It’s time for a memory safety intervention

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Memory safety won’t fix shell escaping bugs. Memory safety won’t fix logic bugs. Memory safety will not prevent an attacker who has obtained your HMAC key from forging a malicious credential that, when deserialized, can call arbitrary Ruby methods (yes, this was a real vulnerability in older versions of Rails). Memory safety will not prevent a federated identity system which uses XML-based credentials from accidentally running attacker controlled commands due to external entity processing (yes, this was a real vulnerability in certain implementations of SAML). A language which provides a memory safe model but binds to unsafe code is still vulnerable when calling into unsafe code.

Nobody disputes these things. Now that we have that out of the way…

Programming in C means you are using an unsafe memory model 100% of the time. It is the programming equivalent of trying to walk a tightrope over a lake full of alligators while trying to avoid getting electrocuted by dangling power lines. The slightest mistake in your arithmetic at any one place in the code can be the difference between a perfectly safe program and remote code execution.

Even if you’re off by just one byte.

Even if you allow an integer to inadvertently overflow.

It’s okay to program in C. It’s not okay to be a developer of a an infrastructural piece of software like curl and blow off memory safety as if it doesn’t matter.

Quoting the blog post:

 C is not the primary reason for our past vulnerabilities

There. The simple fact is that most of our past vulnerabilities happened
because of logical mistakes in the code. Logical mistakes that aren’t really language bound and they would not be fixed simply by changing language.

Of course that leaves a share of problems that could’ve been avoided if
we used another language. Buffer overflows, double frees and out of
boundary reads etc, but the bulk of our security problems has not
happened due to curl being written in C.

A bold claim! And also an incredibly disingenuous one. Vulnerabilities aren’t some sort of fungible commodity: they have varying severities. I’m sure curl has had plenty of low-severity logic bugs! And while it’s completely true that curl has had critical vulnerabilities that would be possible in any language, this doesn’t change that fact that memory safety vulnerabilities in curl are among the most severe.

How long has it been since there was an announcement of a severe memory safety vulnerability in curl? Zero. (Well, more by the time you read this).

It’s 12:18AM. I wanted to start writing this post about an hour ago, but I couldn’t because I got home late and the first thing I did was patch OS X on my home laptop. Why? For among other reasons, this:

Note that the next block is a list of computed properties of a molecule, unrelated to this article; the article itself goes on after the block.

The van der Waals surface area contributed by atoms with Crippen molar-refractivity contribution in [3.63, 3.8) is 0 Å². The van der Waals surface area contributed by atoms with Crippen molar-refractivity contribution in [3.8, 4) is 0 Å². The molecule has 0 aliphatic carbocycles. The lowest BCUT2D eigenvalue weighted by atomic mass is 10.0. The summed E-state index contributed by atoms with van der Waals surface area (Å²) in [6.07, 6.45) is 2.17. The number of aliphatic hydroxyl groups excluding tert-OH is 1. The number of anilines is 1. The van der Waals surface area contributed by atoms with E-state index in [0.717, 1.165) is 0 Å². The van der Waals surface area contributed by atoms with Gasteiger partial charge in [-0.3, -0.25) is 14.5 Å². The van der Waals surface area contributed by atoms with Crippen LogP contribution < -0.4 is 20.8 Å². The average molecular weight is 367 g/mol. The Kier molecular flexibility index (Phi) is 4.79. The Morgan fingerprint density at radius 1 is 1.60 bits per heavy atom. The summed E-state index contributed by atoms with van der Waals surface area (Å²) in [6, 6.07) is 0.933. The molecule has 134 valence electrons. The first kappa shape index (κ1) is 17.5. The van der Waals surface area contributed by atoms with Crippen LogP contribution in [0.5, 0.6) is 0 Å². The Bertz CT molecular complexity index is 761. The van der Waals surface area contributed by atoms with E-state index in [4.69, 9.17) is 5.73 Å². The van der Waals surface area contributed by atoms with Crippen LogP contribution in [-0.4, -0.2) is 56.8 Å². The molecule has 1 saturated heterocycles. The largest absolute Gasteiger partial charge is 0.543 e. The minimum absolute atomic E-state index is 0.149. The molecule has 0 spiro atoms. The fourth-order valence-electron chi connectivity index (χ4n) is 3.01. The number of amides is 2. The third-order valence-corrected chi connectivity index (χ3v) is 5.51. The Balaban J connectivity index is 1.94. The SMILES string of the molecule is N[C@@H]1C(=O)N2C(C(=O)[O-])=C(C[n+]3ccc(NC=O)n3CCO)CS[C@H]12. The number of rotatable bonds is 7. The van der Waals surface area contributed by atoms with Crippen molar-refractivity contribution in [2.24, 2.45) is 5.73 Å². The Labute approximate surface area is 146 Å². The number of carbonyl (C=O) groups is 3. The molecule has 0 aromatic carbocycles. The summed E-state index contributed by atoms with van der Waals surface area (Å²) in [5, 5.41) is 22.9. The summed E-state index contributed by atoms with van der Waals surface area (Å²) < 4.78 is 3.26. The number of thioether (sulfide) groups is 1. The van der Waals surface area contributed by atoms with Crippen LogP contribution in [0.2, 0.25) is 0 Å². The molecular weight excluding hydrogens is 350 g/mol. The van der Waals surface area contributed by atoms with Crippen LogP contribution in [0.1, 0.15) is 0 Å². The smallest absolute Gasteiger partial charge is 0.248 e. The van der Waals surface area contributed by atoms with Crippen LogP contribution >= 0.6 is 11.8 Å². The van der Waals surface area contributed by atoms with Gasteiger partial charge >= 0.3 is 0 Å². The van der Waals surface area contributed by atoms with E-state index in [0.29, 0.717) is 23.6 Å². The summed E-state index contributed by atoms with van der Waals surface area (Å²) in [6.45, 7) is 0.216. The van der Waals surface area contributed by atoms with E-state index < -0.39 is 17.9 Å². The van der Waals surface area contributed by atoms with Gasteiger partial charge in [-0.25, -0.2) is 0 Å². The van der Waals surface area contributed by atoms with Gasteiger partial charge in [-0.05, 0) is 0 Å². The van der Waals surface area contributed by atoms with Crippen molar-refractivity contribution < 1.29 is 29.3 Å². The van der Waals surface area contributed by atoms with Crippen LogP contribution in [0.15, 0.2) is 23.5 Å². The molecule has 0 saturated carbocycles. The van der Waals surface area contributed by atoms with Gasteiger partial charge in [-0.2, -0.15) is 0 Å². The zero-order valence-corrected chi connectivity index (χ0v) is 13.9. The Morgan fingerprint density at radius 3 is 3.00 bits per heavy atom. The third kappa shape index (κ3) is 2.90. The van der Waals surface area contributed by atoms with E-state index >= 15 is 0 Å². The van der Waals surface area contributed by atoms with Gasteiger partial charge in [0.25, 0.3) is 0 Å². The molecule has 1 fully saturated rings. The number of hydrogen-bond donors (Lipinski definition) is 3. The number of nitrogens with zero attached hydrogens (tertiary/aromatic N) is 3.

curl
Available for:  macOS Sierra 10.12.3
Impact: Maliciously crafted user input to libcurl API may allow
arbitrary code execution
Description: A buffer overflow was addressed through improved bounds
checking.
CVE-2016-9586: Daniel Stenberg of Mozilla

Note: this vulnerability was originally announced last December, but was not patched in OS X until yesterday.

curl is certainly not the only problem though. From APPLE-SA-2017-03-27-3:

AppleGraphicsPowerManagement
Available for:  macOS Sierra 10.12.3
Impact: A malicious application may be able to execute arbitrary code
with kernel privileges
Description: A race condition was addressed through improved memory
handling.
CVE-2017-2421: @cocoahuke

AppleRAID
Available for:  macOS Sierra 10.12.3
Impact: A malicious application may be able to execute arbitrary code
with kernel privileges
Description: A use after free issue was addressed through improved
memory management.
CVE-2017-2438: sss and Axis of 360Nirvanteam

Audio
Available for:  macOS Sierra 10.12.3
Impact: Processing a maliciously crafted audio file may lead to
arbitrary code execution
Description: A memory corruption issue was addressed through improved
input validation.
CVE-2017-2430: an anonymous researcher working with Trend Micro’s
Zero Day Initiative
CVE-2017-2462: an anonymous researcher working with Trend Micro’s
Zero Day Initiative

Bluetooth
Available for:  macOS Sierra 10.12.3
Impact: An application may be able to execute arbitrary code with
kernel privileges
Description: A memory corruption issue was addressed through improved
memory handling.
CVE-2017-2420: Pekka Oikarainen, Matias Karhumaa and Marko Laakso of
Synopsys Software Integrity Group

Bluetooth
Available for:  macOS Sierra 10.12.3
Impact: A malicious application may be able to execute arbitrary code
with kernel privileges
Description: A memory corruption issue was addressed through improved
memory handling.
CVE-2017-2427: Axis and sss of Qihoo 360 Nirvan Team

Bluetooth
Available for:  macOS Sierra 10.12.3
Impact: An application may be able to execute arbitrary code with
kernel privileges
Description: A use after free issue was addressed through improved
memory management.
CVE-2017-2449: sss and Axis from 360NirvanTeam

Carbon
Available for:  macOS Sierra 10.12.3